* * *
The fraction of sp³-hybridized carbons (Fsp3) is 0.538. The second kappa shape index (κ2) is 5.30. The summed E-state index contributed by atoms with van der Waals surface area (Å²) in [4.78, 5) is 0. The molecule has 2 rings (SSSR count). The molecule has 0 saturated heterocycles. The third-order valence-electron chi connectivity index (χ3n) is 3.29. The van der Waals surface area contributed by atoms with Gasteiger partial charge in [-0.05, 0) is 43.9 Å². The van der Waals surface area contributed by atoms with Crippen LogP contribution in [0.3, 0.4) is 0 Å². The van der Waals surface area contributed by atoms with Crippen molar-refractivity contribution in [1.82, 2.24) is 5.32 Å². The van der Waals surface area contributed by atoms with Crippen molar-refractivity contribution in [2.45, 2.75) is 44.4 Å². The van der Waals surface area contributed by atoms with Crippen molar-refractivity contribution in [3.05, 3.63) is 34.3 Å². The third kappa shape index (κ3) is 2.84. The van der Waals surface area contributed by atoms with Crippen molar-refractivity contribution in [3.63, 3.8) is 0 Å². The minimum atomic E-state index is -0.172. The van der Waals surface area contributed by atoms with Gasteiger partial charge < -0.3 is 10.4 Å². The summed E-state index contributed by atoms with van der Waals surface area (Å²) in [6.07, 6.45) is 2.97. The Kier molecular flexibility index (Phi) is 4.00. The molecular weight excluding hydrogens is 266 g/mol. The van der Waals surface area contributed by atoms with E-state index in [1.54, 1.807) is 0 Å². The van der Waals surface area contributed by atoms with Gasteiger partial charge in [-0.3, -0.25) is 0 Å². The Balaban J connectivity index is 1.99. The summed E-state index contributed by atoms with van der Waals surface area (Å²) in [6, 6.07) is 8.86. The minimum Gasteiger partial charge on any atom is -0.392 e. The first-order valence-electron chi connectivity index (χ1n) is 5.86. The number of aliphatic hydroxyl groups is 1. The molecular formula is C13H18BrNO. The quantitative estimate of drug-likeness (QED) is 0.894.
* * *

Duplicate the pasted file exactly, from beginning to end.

The fraction of sp³-hybridized carbons (Fsp3) is 0.538. The second kappa shape index (κ2) is 5.30. The summed E-state index contributed by atoms with van der Waals surface area (Å²) in [4.78, 5) is 0. The molecule has 2 rings (SSSR count). The molecule has 0 saturated heterocycles. The third-order valence-electron chi connectivity index (χ3n) is 3.29. The van der Waals surface area contributed by atoms with Gasteiger partial charge in [-0.05, 0) is 43.9 Å². The van der Waals surface area contributed by atoms with Crippen LogP contribution in [0.3, 0.4) is 0 Å². The van der Waals surface area contributed by atoms with Crippen molar-refractivity contribution in [1.82, 2.24) is 5.32 Å². The van der Waals surface area contributed by atoms with Crippen molar-refractivity contribution in [2.45, 2.75) is 44.4 Å². The van der Waals surface area contributed by atoms with Crippen molar-refractivity contribution in [3.05, 3.63) is 34.3 Å². The third kappa shape index (κ3) is 2.84. The van der Waals surface area contributed by atoms with Crippen molar-refractivity contribution in [3.63, 3.8) is 0 Å². The minimum atomic E-state index is -0.172. The van der Waals surface area contributed by atoms with Gasteiger partial charge < -0.3 is 10.4 Å². The summed E-state index contributed by atoms with van der Waals surface area (Å²) in [6.07, 6.45) is 2.97. The Kier molecular flexibility index (Phi) is 4.00. The molecular weight excluding hydrogens is 266 g/mol. The van der Waals surface area contributed by atoms with E-state index in [1.54, 1.807) is 0 Å². The van der Waals surface area contributed by atoms with Gasteiger partial charge in [-0.3, -0.25) is 0 Å². The Balaban J connectivity index is 1.99. The summed E-state index contributed by atoms with van der Waals surface area (Å²) in [6, 6.07) is 8.86. The minimum Gasteiger partial charge on any atom is -0.392 e. The first-order valence-electron chi connectivity index (χ1n) is 5.86. The number of aliphatic hydroxyl groups is 1. The molecular formula is C13H18BrNO. The quantitative estimate of drug-likeness (QED) is 0.894.